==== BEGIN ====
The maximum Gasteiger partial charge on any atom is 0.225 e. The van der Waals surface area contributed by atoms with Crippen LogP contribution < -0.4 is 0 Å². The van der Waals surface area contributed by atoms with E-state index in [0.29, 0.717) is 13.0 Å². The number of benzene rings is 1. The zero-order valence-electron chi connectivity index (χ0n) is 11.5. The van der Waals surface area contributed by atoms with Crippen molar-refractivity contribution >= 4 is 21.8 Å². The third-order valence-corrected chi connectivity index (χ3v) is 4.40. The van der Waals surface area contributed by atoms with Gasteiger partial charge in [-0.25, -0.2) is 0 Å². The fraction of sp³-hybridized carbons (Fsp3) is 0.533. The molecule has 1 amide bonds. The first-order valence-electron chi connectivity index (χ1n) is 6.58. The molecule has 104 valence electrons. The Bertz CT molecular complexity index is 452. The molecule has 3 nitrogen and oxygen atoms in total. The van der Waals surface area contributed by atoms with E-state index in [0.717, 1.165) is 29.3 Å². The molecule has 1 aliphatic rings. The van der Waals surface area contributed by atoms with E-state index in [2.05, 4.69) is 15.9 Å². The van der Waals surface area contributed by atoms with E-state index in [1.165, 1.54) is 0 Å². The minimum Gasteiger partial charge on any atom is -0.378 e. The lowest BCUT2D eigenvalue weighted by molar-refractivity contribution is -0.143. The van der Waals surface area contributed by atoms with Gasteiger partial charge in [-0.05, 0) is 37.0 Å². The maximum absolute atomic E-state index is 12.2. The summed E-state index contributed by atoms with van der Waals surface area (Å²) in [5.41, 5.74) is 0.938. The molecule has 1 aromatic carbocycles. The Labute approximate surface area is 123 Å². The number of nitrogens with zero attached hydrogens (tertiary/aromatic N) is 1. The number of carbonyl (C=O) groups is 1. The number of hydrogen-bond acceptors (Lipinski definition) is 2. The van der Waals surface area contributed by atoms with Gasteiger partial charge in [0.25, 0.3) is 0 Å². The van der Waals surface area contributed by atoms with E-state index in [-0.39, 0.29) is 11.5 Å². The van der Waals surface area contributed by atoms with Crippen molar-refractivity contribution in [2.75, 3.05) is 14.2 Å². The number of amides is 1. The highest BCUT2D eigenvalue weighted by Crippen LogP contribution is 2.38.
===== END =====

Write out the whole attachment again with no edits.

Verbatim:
The maximum Gasteiger partial charge on any atom is 0.225 e. The van der Waals surface area contributed by atoms with Crippen LogP contribution < -0.4 is 0 Å². The van der Waals surface area contributed by atoms with E-state index in [0.29, 0.717) is 13.0 Å². The number of benzene rings is 1. The zero-order valence-electron chi connectivity index (χ0n) is 11.5. The van der Waals surface area contributed by atoms with Crippen molar-refractivity contribution >= 4 is 21.8 Å². The third-order valence-corrected chi connectivity index (χ3v) is 4.40. The van der Waals surface area contributed by atoms with Gasteiger partial charge in [-0.25, -0.2) is 0 Å². The fraction of sp³-hybridized carbons (Fsp3) is 0.533. The molecule has 1 amide bonds. The first-order valence-electron chi connectivity index (χ1n) is 6.58. The molecule has 104 valence electrons. The Bertz CT molecular complexity index is 452. The molecule has 3 nitrogen and oxygen atoms in total. The van der Waals surface area contributed by atoms with E-state index in [0.717, 1.165) is 29.3 Å². The molecule has 1 aliphatic rings. The van der Waals surface area contributed by atoms with E-state index in [2.05, 4.69) is 15.9 Å². The van der Waals surface area contributed by atoms with E-state index in [1.165, 1.54) is 0 Å². The minimum Gasteiger partial charge on any atom is -0.378 e. The lowest BCUT2D eigenvalue weighted by molar-refractivity contribution is -0.143. The van der Waals surface area contributed by atoms with Gasteiger partial charge in [-0.05, 0) is 37.0 Å². The maximum absolute atomic E-state index is 12.2. The summed E-state index contributed by atoms with van der Waals surface area (Å²) in [5.41, 5.74) is 0.938. The molecule has 1 aromatic carbocycles. The Labute approximate surface area is 123 Å². The number of nitrogens with zero attached hydrogens (tertiary/aromatic N) is 1. The number of carbonyl (C=O) groups is 1. The number of hydrogen-bond acceptors (Lipinski definition) is 2. The van der Waals surface area contributed by atoms with Gasteiger partial charge in [0.25, 0.3) is 0 Å². The van der Waals surface area contributed by atoms with E-state index in [-0.39, 0.29) is 11.5 Å². The van der Waals surface area contributed by atoms with Crippen molar-refractivity contribution in [2.75, 3.05) is 14.2 Å². The number of amides is 1. The highest BCUT2D eigenvalue weighted by Crippen LogP contribution is 2.38.